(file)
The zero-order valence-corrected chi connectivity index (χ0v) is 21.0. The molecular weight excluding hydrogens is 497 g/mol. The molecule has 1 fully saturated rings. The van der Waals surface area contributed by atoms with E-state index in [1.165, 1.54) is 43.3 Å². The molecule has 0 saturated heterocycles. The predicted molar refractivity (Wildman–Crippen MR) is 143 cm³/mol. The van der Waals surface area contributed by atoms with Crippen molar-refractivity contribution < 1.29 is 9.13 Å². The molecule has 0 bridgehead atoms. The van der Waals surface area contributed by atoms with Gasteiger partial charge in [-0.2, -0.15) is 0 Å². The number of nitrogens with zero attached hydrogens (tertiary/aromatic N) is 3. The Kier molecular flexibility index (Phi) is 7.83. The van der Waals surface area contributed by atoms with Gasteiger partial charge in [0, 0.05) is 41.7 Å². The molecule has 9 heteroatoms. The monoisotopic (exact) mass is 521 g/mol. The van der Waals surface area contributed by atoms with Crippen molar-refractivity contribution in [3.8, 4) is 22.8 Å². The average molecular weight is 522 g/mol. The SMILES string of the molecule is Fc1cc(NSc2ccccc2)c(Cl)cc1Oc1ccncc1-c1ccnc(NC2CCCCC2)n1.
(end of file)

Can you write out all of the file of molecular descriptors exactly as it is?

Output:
The zero-order valence-corrected chi connectivity index (χ0v) is 21.0. The molecular weight excluding hydrogens is 497 g/mol. The molecule has 1 fully saturated rings. The van der Waals surface area contributed by atoms with E-state index in [1.165, 1.54) is 43.3 Å². The molecule has 0 saturated heterocycles. The predicted molar refractivity (Wildman–Crippen MR) is 143 cm³/mol. The van der Waals surface area contributed by atoms with Crippen molar-refractivity contribution < 1.29 is 9.13 Å². The molecule has 0 bridgehead atoms. The van der Waals surface area contributed by atoms with Gasteiger partial charge in [-0.2, -0.15) is 0 Å². The number of nitrogens with zero attached hydrogens (tertiary/aromatic N) is 3. The Kier molecular flexibility index (Phi) is 7.83. The van der Waals surface area contributed by atoms with Gasteiger partial charge in [0, 0.05) is 41.7 Å². The molecule has 9 heteroatoms. The monoisotopic (exact) mass is 521 g/mol. The van der Waals surface area contributed by atoms with Crippen molar-refractivity contribution in [3.8, 4) is 22.8 Å². The average molecular weight is 522 g/mol. The SMILES string of the molecule is Fc1cc(NSc2ccccc2)c(Cl)cc1Oc1ccncc1-c1ccnc(NC2CCCCC2)n1.